Roman freedmen and freedwomen - Ancient Rome answers questions

Roman Freedmen

Stone carving of Latin writing and a man reaching out to a woman
A gravestone for a freedwoman, put up by her husband,
who was also a freedman (ILS 1221, Rome, 80 BC)

May 2016 - Freedmen and freedwomen were people who had once been enslaved but had managed to get legally free. Sometimes they were freed because they were getting too old to work and the people who owned them didn't want to have to take care of them anymore. Owners often set nannies and wetnurses free, for instance, when the children they were taking care of grew up. Sometimes enslaved people saved up enough money to pay for themselves and buy their own freedom. Or they might get their freedom because they had done something especially useful for their owners, out of gratitude.

Most of the people who became freedmen worked as servants for rich people, or they worked for the Roman government - the field workers on big farms were much less likely to get their freedom.

Freedwomen and freedmen still had to do what their ex-owners told them, and had to work for them for free if their owners wanted them. Freedwomen could not refuse to marry the men who had once owned them, even though they were free now. And freedmen could not hold important political and religious positions, though their children could.

But we do hear of many ex-slaves eventually becoming independent and even wealthy. Often they opened stores, or ran small businesses. Sometimes they bought farms. Many freedmen owned slaves themselves.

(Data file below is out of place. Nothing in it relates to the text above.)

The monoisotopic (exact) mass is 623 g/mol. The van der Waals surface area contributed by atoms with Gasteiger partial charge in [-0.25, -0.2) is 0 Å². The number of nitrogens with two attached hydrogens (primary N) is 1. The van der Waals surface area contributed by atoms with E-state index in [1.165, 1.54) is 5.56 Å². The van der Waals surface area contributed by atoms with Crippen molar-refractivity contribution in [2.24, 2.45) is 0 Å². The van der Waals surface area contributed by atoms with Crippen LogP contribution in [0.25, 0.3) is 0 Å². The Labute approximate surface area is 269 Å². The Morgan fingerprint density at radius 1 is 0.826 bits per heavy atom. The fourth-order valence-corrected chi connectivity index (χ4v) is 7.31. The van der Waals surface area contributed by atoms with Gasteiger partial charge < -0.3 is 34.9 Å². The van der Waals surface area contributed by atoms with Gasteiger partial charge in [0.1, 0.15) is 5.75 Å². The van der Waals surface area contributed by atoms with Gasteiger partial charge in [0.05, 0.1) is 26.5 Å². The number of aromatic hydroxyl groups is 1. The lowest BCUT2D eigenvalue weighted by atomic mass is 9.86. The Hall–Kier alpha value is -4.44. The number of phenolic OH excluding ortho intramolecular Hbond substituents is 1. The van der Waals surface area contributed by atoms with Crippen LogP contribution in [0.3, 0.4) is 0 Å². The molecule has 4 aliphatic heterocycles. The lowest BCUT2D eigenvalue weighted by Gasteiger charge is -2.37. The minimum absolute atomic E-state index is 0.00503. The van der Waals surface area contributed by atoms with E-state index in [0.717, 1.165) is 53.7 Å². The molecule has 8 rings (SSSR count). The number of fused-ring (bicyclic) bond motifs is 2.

And some freedmen actually got pensions from their former owners. Pliny the Younger bought a small farm for his old nanny to retire to.

During the Julio-Claudian period, some of the most powerful men in the empire were actually freedmen. The emperors felt they could trust these men more than they could trust senators and other rich men they knew.

Learn by doing: how are freedmen like retired people today? How are they different?
More about Roman slavery

Bibliography and further reading about Roman families:

More about Roman slavery
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Professor Carr

Karen Eva Carr, PhD.
Assoc. Professor Emerita, History
Portland State University

Professor Carr holds a B.A. with high honors from Cornell University in classics and archaeology, and her M.A. and PhD. from the University of Michigan in Classical Art and Archaeology. She has excavated in Scotland, Cyprus, Greece, Israel, and Tunisia, and she has been teaching history to university students for a very long time.

Professor Carr's PSU page

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